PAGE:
AY.29 evolved from AY.4 in Japan in April acquiring 5239C > T and 5514T > C mutations (EPI_ISL_2723567/EPI_ISL_2723568). The chronological order of emergences of 5239C > T and 5514T > C is not clear from the data. The ancestral AY.4 was an exogenous strain as seen in EPI_ISL_1927416, which is collected from a traveler from India at a Japanese airport quarantine in April; however, the actual introduction of the ancestral AY.4 strain might be earlier than April. In spike protein, besides D614G, L452R, T478K, P681R, and D950N, almost all AY.29 strains have T19R, T19I, G142D, and 156_158delinsG in N-terminal Domain (NTD). Among the substrains of AY.29, one with ORF8 P93S forms the largest group followed by one with spike Q173H, which is now classified as AY.29.1.

As of 10 January 2022, 118 of AY.29 exported samples were identified in 20 countries (Table 1). 50 samples in the United States were found, followed by 18 samples in the United Kingdom and eight samples in Canada. From phylogenic analysis as shown in Figure 3 and ancestral strain searches, 55 distinct AY.29 strains were known to be transmitted to the outside territories of Japan. The biggest overseas AY.29 cluster, which harbors NSP3 P402T mutation, occurred in Hawaii. The introduction of the strain took place before the Olympic Games; therefore, this Hawaiian cluster is not associated with the events. Another large cluster due to AY.29 strain with ORF8 P93S and NPS3 N873D mutations seems to be related to the United States Military stationed in Okinawa, the southern island prefecture; therefore, this strain is unrelated to the events as well. United Kingdom had 13 distinct AY.29 introductions, and the United States had 10 of them in the second place. Other countries or regions with multiple AY.29 introductions were Canada, Germany, South Korea, Hong Kong, Thailand, and the Philippines. The rest of the countries or regions, Italy, France, Spain, Sweden, Belgium, Peru, Australia, New Zealand, Israel, Indonesia, and Turkey, had a single AY.29 strain introduced. Furthermore, there were no incidents of indirect transmissions of AY.29 strains not involving Japan. Out of the exported 55 strains, Table 1 indicates that 41 of them were collected after August 1st and with their ancestral strains collected in Greater Tokyo Area, including Tokyo, Kanagawa, China, Saitama, and Ibaraki. In other words, exported AY.29 strains whose Japanese ancestral strains are found outside of Tokyo and its neighboring areas, such as Osaka, Hyogo, Gifu, Fukuoka, Kumamoto, and Okinawa, are unlikely related to the events. Furthermore, exported samples found in July are not likely related to the events regardless of the locations of their ancestral strains. There remains the possibility that these 41 strains are associated with the Olympic and Paralympic participants.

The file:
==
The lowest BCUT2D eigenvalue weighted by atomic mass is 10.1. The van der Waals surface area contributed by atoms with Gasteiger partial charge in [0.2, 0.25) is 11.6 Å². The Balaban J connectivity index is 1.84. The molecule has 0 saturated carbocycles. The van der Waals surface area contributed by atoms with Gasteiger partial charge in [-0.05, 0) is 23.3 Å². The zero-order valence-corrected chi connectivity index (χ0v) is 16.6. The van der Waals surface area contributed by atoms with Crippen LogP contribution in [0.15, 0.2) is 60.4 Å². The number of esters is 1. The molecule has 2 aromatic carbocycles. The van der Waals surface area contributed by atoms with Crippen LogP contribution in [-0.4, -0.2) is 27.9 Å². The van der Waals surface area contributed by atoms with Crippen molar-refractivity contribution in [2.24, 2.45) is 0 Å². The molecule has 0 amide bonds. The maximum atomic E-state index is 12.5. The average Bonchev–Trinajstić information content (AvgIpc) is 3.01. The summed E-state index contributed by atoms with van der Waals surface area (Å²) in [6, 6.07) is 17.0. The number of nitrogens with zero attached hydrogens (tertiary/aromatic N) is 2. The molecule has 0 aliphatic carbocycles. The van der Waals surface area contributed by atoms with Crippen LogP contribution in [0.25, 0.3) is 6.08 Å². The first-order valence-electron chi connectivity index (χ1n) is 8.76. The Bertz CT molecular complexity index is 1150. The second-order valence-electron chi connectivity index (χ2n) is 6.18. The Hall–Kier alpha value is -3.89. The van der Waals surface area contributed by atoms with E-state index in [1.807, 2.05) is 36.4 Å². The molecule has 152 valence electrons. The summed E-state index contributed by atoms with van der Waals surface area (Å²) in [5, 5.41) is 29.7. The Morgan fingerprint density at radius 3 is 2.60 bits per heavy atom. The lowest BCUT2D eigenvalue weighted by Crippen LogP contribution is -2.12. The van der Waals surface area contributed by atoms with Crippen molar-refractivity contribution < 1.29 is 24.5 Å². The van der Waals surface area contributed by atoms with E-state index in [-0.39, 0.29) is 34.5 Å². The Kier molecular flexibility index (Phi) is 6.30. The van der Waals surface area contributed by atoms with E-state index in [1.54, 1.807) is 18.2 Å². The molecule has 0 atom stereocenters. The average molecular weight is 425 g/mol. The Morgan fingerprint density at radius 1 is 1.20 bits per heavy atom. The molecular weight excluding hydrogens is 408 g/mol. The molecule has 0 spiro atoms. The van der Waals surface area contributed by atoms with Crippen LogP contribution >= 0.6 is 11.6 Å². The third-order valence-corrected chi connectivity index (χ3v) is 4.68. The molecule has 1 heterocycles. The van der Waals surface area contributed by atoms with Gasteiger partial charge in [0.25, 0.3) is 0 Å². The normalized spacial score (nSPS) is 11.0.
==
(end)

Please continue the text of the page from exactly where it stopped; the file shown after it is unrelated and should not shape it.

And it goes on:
Table 1. AY.29 strains identified outside of Japan.


Figure 3. Phylogenetic analysis of AY.29 strains. All overseas samples were combined with randomly selected 1,000 AY.29 genomes in Japan. The exported strains of the two largest clusters in the AY.29 exported strains were labeled in green.


Although AY.29 strains have been identified outside of Japan, with limited knowledge, it is not certain how many of them were associated with Olympic and Paralympic cross-border travelers. Olympic and Paralympic-related travelers account for approximately one-third of the entire outbound travelers from Japan as implied in Supplementary Figure 2; therefore, the events have likely contributed to the cross-border transmissions to some degree. For instance, three AY.29 samples were found in the Spanish territory the Canary Islands, which is rather an unusual location with low traffic from Japan. Members of the Spanish Olympic swim team participated in the domestic swim meet right after the Tokyo Games (Keith, 2021). Furthermore, the 900 samples released from the Japanese National Institute of Infectious Diseases missing prefectural information, such as Tokyo, contain 61 distinct novel exogenous strains as shown in Supplementary Table 1, which is a considerably high rate. The ancestor of EPI_ISL_3471119 collected in Scotland belongs to such samples without prefecture assignments as shown in Table 1. Further information regarding these samples is necessary for an impartial scientific evaluation; therefore, more detailed information about the samples in question should be released by the submitter.